Feiler, Heath and Mellis in new St Ives exhibition
Paintings by Paul Feiler, Adrian Heath and Margaret Mellis are part of Cornwall as Crucible, a new exhibition at the Barber Institute of Fine Arts, Birmingham. The exhibition focuses on the relationships and networks between artists who lived in Cornwall from the 1930s to the 1960s, and who helped make it a hotbed of innovation and modernism during this time. The exhibition charts the arrival of Ben Nicholson and Christopher Wood in St Ives in the late 1920s, and their discovery of the self-taught artist Alfred Wallis. Nicholson returned to live in St Ives following the outbreak of World War II, and settled there with his wife Barbara Hepworth and their triplets, initially staying for 6 months with Margaret Mellis and her first husband Adrian Stokes in Little Parc Owles - their house in St Ives, which they went on to share with Naum and Miriam Gabo. After visiting St Ives in 1949, Adrian Heath returned to London, and forged an important link between the St Ives School and like-minded London-based artists, often hosting meetings and informal exhibitions of their work in his studio. The post-war period saw a second wave of avant-garde artists living and working in St Ives, including Sandra Blow, Terry Frost, Paul Feiler and Alexander Mackenzie.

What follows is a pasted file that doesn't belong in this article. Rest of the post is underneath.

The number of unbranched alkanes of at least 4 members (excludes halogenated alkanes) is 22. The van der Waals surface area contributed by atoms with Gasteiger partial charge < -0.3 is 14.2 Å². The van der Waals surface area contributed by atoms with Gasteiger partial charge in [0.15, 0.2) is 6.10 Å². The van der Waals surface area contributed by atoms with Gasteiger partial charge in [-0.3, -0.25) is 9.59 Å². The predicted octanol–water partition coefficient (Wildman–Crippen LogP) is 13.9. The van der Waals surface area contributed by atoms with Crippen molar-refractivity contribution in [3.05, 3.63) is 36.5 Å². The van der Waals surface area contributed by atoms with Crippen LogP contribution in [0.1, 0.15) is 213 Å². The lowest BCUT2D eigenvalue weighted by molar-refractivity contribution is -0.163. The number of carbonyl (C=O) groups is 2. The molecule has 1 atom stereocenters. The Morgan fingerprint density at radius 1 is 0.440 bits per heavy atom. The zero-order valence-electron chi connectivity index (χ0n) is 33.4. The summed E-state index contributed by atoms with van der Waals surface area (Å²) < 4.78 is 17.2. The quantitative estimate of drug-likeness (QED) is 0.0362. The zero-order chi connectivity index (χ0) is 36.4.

The exhibition draws on loans from the Barber's own collection, including a newly acquired sculpture by Gabo, as well as important loans from the Jerwood Collection, and also the University of Birmingham, which owns a major mural by Peter Lanyon,commissioned in the early 1960s.
Cornwall as Crucible runs from 19 February to 20 May 2020.